A type of website promotion-based internet marketing, Search engine marketing (SEM) increases a website’s visibility in search engine results pages by using tactics like contextualized advertising, paid inclusion service’s like the ones offered by Google and Yahoo! and paid placement through online advertising networks.
An understanding of SEM and its various applications can help you with promotion your business, increasing its visibility, and penetrating the online market sectors in general. A working knowledge of the SEM meta industry, comprised of services like search engine marketing consulting and organization, is also an increasingly useful skill set to possess.
SEM is something of a grouping term for a wide variety of website marketing techniques like Search Engine Optimization (SEO), a method of content optimization focused on increasing a site’s ranking in search engine results pages, but SEM’s heavy use of paid components, sometimes to the exclusion of SEO, could qualify it as an alternate field entirely.
2008’s SEM market in North America alone comprised over thirteen billion in spending by advertisers pursuing search engine marketing. Microsoft adCenter, Google AdWords, and Yahoo! Search Marketing currently lead the SEM industry as its largest vendors. SEM has outstripped more traditional advertising methods, primarily because of the general market shift toward the internet as a medium, though SEM outshines other internet marketing methods as well.
SEM Metrics & Methodologies
Website optimization in SEM is generally pursued with four categories of methods and metrics. The first, WhoIs tools, are legal identity-logging and pursuit software dedicated to determining, in simple terms, who owns which websites. WhoIs provides users with important information concerning copyright law, trademarks, and other issues of web legality.
Another keystone of SEM is website saturation, as related to internet popularity. A website’s presence on search engine results pages, combined with how many of a site’s pages are indexed (saturation) and the prevalence of backlinks to the site (its popularity Web-wide), can all be analyzed to determine a website’s value and visbility. Keyword density is key to achieving web saturation, given the technology used by search engines to codify results by relevance and the prevalence of trending analysis software used to determine which words are most sought-after in Web searches.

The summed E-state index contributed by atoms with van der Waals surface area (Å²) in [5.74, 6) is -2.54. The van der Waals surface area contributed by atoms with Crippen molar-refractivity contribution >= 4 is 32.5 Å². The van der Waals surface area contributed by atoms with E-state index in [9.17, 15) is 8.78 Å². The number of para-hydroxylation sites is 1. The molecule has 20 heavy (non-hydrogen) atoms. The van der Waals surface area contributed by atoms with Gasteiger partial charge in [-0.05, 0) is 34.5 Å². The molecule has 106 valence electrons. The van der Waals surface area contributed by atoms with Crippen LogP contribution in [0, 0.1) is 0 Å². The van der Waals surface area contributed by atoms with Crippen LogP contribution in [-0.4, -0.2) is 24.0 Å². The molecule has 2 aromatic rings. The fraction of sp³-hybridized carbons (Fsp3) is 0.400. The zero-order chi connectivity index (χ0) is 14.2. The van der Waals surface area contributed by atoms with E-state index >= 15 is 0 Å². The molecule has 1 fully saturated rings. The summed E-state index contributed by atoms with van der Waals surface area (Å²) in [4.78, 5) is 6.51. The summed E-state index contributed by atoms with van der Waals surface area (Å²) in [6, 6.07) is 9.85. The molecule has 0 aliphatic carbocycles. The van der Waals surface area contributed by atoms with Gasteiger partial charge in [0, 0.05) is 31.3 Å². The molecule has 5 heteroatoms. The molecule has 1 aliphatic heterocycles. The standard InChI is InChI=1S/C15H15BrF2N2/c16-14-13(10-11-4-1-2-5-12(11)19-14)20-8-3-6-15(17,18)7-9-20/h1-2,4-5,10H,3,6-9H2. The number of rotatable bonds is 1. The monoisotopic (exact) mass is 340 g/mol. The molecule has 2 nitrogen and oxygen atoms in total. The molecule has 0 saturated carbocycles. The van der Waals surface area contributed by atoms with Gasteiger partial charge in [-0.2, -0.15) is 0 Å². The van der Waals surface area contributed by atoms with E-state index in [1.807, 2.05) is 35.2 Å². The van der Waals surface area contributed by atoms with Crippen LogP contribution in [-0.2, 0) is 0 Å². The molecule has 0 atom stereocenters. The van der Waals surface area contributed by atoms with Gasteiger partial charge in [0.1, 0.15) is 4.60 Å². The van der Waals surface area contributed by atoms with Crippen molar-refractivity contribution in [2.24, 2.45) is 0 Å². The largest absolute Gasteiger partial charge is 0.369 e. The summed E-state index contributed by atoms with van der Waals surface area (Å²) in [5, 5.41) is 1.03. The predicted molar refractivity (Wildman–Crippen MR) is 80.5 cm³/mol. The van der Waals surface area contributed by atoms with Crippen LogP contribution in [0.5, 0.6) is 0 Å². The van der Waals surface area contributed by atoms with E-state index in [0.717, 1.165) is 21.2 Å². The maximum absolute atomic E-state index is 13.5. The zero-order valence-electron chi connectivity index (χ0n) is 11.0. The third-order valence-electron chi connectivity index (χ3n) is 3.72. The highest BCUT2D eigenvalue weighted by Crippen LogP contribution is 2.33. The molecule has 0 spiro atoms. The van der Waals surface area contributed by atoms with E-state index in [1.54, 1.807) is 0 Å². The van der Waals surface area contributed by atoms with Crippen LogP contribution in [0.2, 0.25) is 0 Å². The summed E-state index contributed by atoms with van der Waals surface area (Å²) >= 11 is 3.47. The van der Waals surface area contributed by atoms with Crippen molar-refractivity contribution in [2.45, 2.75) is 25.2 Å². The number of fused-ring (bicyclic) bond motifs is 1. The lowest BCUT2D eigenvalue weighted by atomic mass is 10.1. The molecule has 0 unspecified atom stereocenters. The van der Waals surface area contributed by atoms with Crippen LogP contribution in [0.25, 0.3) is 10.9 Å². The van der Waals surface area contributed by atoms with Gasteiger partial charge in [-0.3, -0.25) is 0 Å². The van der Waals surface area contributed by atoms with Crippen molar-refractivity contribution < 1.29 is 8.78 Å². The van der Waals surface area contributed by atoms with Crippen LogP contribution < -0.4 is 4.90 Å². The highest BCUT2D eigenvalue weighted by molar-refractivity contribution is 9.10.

Keyword research, in combination with keyword analysis, comprises the third leg of SEM metrics and methods. In principle it involves making certain that a site is capable of being indexed by search engines, further refining this process and the website’s ranking by determining and incorporating the Web’s most current and popular keywords and attaching them to the site and its branded material, and lastly generating increased traffic through quality, unobtrusive application of those keywords.
Since most search engines incorporate a link popularity sorting algorithm to determine site ranking, links and backlinks are critical to achieving good keyword research and analysis.
Back end tools deliver important conversion-related data, including simulated Web-crawler data that can help to give you a realistic idea of where your websites stand in online rankings.
Paid Online SEM Inclusion
Paid inclusion (or sponsored listing) services like the ones offered by Google, Yahoo!, Bing, and other prominent search engines, constitute search engine companies levying fees in exchange for the guaranteed placement of a website in their search results pages. Paid Inclusion is dominated by Google, but the aforementioned large publishers do maintain steady business this way.
Making sure your website is reliably indexed should be a top priority for any businessperson in the modern market.
In fact, many search engines garner their main revenue streams through offering a paid inclusion service. Google’s paid inclusion service is a multi-billion dollar revenue generator on a yearly basis, and the fee for paid inclusion also serves to prevent frivolous submissions.